October 24, 2003
October 23, 2003
timeZone CFc bug fixedJean-Baptiste Clot found a bug in the timeZoneCFC concerning the inDST function (tells you whether a date is in daylight savings time. it was one of those java bah humbugs. the CFC makes use of a gregorian calendar object (the original java one not ICU4J) where MONTHs are zero-based, that is january is 0. btw the other fields in that object aren't zero-based and that's my excuse for this one. i was constructing the calendar object using year, month, day, hour, minute pulled from the argument date by equivalent cf function where months aren't zero-based. so the dates that were actually being tested were one month in the future. its fixed and you can find the testbed here. the file in the devnet gallery will be available soon, in the meantime you can find the fixed CFC here .
October 16, 2003
sunrise, sunsetbesides being a song in fiddler on the roof, sunrise and sunset is an important part of some calendar calculations. i have been using the ICU4J astronomical calendar but once i got around to double checking the sunrise/sunset times it produced for bangkok i found it be off by almost 3 minutes, not a big deal over day for a calendar, but is kind of meaningful for other stuff like twilight calculations (and i just like to get stuff as correct as i can). so i hunted high and low and found a pretty accurate java package. btw, the majority of stuff i looked at was wrong, some of it laughably wrong (not to say my port to CF is perfect). in any case its posted to the devnet exchange where it be available eventually. the test bed is here. i guess this would be all sort of ho-hum so i spiced up the CFC a bit by including over 2,500 locations world wide. the access database accompanying the CFC contains names, locality, country longitude, latitude, and raw GMT offset. the actual timezone info (as used in java) is a bit harder to come by. the next version of this CFC should hopefully have that info plus more detailed data in the US and europe.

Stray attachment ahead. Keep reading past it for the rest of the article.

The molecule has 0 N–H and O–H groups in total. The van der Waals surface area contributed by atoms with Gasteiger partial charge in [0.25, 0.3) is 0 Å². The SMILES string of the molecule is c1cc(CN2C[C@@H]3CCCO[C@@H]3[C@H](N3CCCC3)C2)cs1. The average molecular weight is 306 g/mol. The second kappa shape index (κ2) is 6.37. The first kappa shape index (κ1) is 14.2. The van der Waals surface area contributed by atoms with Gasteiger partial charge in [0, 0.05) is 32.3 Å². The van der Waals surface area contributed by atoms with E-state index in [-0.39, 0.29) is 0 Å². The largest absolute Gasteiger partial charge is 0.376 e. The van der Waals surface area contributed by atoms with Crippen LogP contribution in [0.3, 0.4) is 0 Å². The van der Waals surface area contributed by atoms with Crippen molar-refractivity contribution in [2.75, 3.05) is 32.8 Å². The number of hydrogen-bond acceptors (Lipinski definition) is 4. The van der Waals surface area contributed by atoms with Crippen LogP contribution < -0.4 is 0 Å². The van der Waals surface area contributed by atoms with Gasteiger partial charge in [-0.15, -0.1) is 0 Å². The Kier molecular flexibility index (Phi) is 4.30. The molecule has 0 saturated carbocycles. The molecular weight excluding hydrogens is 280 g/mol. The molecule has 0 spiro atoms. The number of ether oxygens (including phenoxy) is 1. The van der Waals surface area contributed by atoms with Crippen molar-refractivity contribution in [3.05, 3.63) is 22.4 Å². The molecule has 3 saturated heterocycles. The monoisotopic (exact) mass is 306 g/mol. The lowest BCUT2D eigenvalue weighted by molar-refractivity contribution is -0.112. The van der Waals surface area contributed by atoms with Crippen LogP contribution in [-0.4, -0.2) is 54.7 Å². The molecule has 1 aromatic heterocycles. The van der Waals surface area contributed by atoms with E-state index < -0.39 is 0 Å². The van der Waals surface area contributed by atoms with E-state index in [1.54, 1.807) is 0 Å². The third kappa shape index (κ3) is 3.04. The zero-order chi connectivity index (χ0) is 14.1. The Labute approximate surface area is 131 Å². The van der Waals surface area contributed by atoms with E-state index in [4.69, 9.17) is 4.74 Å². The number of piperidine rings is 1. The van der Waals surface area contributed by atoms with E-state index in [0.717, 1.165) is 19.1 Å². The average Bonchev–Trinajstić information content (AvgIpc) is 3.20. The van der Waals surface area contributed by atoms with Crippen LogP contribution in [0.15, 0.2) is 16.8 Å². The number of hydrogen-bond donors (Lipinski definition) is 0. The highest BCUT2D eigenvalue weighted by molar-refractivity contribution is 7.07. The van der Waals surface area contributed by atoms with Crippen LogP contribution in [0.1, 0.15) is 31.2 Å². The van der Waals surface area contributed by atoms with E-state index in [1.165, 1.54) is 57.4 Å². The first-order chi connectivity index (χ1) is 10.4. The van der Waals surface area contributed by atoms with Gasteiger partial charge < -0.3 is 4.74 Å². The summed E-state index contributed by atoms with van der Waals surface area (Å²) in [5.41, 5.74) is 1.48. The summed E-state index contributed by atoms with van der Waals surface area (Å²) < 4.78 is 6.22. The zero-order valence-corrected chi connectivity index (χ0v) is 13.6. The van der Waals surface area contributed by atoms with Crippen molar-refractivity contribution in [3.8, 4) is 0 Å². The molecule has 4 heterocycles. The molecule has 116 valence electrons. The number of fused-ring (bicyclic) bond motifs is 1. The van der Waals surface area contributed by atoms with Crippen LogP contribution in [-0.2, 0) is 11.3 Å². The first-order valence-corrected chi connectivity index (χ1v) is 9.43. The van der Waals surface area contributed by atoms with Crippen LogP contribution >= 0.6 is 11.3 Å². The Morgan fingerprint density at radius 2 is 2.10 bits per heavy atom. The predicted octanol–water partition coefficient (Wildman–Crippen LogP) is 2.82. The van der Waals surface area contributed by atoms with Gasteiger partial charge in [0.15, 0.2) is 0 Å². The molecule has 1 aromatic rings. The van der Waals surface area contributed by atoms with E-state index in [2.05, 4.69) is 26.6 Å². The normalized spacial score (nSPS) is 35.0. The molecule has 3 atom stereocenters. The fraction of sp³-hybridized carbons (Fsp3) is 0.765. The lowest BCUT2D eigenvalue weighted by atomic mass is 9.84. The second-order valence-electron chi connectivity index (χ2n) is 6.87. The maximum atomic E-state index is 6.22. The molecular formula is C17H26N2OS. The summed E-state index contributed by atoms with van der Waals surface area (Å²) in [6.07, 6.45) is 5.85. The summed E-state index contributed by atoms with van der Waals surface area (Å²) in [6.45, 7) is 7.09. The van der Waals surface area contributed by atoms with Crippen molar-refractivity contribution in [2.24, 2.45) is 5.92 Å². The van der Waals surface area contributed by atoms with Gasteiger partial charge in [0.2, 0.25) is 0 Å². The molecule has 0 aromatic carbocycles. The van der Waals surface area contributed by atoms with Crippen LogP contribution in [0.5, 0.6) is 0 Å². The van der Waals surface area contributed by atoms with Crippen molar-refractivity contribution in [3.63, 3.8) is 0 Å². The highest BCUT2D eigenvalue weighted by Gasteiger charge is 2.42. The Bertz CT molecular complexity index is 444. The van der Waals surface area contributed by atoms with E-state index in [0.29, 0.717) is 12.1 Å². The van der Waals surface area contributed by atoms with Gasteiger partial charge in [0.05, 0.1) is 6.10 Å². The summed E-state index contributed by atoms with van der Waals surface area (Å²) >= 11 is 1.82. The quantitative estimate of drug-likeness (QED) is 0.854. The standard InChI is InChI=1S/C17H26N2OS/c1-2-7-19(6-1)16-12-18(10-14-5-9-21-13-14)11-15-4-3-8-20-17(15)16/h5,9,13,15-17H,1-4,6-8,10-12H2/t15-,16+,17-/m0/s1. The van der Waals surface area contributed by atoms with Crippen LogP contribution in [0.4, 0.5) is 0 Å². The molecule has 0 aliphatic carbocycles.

October 11, 2003
joel on unicodejoel on software has quite an extensive article on unicode. the article does a nice review of UTF-8, encoding issues and debunks some nonsense about unicode. its also got a bunch of good resource links peppered throughout the article. all in all, a very good read. he points out one interesting issue about PHP, which i never knew because i don't use it, it doesn't natively support unicode. its got a couple of functions to encode/decode UTF-8 but all i can say about that is "bah, humbug".
October 10, 2003